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I have a requirement to protect my Web.config file from malicious users accessing our webserver & junior developers in team. I have used RsaProtectedConfigurationProvider to successfully encrypt & decrypt our file. However, decypting the connection string is as easy as accessing it from withing my application, no matter if it is encrypted or not

protected void btnShowConnectionString_Click(object sender, EventArgs e)
    lblMessage.Text = WebConfigurationManager.ConnectionStrings["MyTestConnection"].ConnectionString;

How do I secure my connection string to avoid work arounds like these?

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up vote 1 down vote accepted

You cannot do this with standard solutions.

To do such protection you should write your own wrapper around standard library using this connection string, that will decrypt connection string from webconfig. And you should protect your wrapper from decompiling with something like Sentinel Hasp. If you don't protect your wrapper it will be simple to get encryption algorithm and decrypt connection string.

But it will be simpler to do not write production connection strings to developers webconfig. Use developer enviroment for developing and write production enviroment connection strings when deploying to production enviroment.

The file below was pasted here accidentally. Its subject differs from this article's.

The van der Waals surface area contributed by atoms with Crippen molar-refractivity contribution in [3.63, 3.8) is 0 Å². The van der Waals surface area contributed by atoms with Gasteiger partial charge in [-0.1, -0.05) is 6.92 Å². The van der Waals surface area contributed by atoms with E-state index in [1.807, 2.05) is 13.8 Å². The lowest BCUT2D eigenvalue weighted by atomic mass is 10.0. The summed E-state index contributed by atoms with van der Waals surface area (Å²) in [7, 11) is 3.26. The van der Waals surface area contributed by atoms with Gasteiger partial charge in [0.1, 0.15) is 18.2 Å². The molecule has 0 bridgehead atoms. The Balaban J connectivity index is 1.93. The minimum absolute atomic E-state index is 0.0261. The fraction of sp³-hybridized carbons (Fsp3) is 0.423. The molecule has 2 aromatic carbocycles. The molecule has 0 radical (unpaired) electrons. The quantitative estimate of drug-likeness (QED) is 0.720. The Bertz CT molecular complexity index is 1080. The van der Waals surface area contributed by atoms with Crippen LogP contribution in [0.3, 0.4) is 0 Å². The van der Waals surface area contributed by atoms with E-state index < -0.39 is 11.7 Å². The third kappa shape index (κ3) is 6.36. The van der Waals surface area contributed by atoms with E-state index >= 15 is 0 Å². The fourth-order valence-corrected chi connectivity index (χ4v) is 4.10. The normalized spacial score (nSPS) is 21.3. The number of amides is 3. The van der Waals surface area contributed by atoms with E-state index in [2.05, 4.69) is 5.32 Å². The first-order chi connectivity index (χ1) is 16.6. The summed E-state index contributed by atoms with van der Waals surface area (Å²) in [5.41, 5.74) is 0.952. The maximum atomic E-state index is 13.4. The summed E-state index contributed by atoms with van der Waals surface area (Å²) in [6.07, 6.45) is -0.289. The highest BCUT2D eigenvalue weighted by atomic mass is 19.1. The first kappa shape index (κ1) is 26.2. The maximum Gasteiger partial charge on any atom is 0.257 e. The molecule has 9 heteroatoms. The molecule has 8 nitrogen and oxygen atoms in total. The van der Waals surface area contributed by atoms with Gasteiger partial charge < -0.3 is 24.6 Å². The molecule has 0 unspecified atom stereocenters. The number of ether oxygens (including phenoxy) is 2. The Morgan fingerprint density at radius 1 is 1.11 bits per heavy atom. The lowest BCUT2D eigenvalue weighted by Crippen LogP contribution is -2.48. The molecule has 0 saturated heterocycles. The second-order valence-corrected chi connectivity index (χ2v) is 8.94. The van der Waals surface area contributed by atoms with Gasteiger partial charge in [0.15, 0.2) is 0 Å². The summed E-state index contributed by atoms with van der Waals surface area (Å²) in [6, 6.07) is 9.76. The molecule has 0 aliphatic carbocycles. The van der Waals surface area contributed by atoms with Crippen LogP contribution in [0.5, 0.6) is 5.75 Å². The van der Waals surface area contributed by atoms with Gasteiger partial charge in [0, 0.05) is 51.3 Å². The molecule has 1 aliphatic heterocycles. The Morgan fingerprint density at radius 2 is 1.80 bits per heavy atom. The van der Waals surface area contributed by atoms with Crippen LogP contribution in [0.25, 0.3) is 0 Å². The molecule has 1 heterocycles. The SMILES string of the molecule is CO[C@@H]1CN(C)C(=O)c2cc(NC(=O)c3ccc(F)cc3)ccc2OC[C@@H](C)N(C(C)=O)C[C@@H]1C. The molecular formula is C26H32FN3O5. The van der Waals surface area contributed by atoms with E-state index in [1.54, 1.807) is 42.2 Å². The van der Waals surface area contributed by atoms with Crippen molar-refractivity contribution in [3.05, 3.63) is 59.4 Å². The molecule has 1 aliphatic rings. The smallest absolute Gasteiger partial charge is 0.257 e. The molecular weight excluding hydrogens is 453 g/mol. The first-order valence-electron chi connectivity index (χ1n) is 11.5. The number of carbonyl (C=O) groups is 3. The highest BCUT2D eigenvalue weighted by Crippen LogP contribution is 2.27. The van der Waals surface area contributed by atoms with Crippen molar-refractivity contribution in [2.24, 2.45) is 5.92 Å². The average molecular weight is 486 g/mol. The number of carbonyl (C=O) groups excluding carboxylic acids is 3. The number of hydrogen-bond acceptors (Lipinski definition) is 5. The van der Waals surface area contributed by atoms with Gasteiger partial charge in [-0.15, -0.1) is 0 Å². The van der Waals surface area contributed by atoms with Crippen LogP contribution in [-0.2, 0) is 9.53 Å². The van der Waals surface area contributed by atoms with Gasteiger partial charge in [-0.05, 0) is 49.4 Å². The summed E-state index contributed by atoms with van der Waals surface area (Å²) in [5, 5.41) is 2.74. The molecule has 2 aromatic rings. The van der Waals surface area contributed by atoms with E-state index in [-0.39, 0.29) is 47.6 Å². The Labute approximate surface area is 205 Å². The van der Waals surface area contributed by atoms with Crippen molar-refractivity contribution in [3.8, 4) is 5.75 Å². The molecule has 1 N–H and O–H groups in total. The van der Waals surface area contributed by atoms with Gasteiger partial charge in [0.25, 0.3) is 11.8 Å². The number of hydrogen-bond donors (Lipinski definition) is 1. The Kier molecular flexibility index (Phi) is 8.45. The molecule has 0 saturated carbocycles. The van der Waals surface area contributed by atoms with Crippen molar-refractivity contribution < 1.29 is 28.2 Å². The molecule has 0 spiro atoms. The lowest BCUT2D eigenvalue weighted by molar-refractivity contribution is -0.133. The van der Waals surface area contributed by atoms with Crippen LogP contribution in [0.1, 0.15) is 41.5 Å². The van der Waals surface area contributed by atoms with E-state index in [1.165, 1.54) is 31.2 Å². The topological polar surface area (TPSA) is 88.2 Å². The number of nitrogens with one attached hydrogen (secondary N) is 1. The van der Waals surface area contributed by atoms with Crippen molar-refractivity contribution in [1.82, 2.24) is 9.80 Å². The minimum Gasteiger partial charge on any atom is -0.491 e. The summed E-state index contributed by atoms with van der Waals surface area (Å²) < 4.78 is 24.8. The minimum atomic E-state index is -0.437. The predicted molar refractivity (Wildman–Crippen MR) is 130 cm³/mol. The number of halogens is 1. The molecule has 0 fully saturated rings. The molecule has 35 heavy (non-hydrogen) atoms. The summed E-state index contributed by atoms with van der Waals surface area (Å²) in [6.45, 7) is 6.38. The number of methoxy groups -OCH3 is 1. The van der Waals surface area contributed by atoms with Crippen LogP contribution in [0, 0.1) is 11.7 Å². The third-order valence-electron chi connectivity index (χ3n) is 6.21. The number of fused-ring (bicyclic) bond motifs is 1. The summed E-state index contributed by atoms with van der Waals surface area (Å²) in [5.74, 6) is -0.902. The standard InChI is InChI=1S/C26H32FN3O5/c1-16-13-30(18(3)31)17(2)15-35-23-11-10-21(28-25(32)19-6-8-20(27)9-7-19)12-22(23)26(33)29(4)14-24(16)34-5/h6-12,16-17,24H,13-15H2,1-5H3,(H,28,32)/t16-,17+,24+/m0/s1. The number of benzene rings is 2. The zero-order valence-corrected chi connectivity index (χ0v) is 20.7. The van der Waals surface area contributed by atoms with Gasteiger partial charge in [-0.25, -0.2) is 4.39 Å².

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You can read this link about secure string connection, recommended solution by msdn

link :

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IMHO, the "workaround" you are mentioning isn't really a workaround, rather, it is what it is.

Your application (web or otherwise), must be able to decyrpt the information so that i can actually make the connection. Unless you are using Windows Authentication to your SQL server, user/pwd are always "there"...the nagging question I have is why/how would such code exist in your application (in the first place)?

As noted above in previous answers, separate your development environment from production - perhaps only have production config transforms in production environment.

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To go to sql using Windows authentication you should start application pool of IIS from special user that has rights on sql. It is not good practice. Or you should impersonate iis when it goes to db with user credentials. It is system administrators horror (double hope impersonation etc.) – Kirill Bestemyanov Mar 29 '13 at 13:06
@KirillBestemyanov Unsure of your environment, but that's not always true (domain servers, same server). Either way, the concept of a "user" exists that needs to be authenticated for access. with SQL auth, you will always have user/pwd data in the "clear" (one way or the other, as the above code shows). You can add SSL to your SQL connections, but will still not "hide" things at the application level. – EdSF Mar 29 '13 at 13:28

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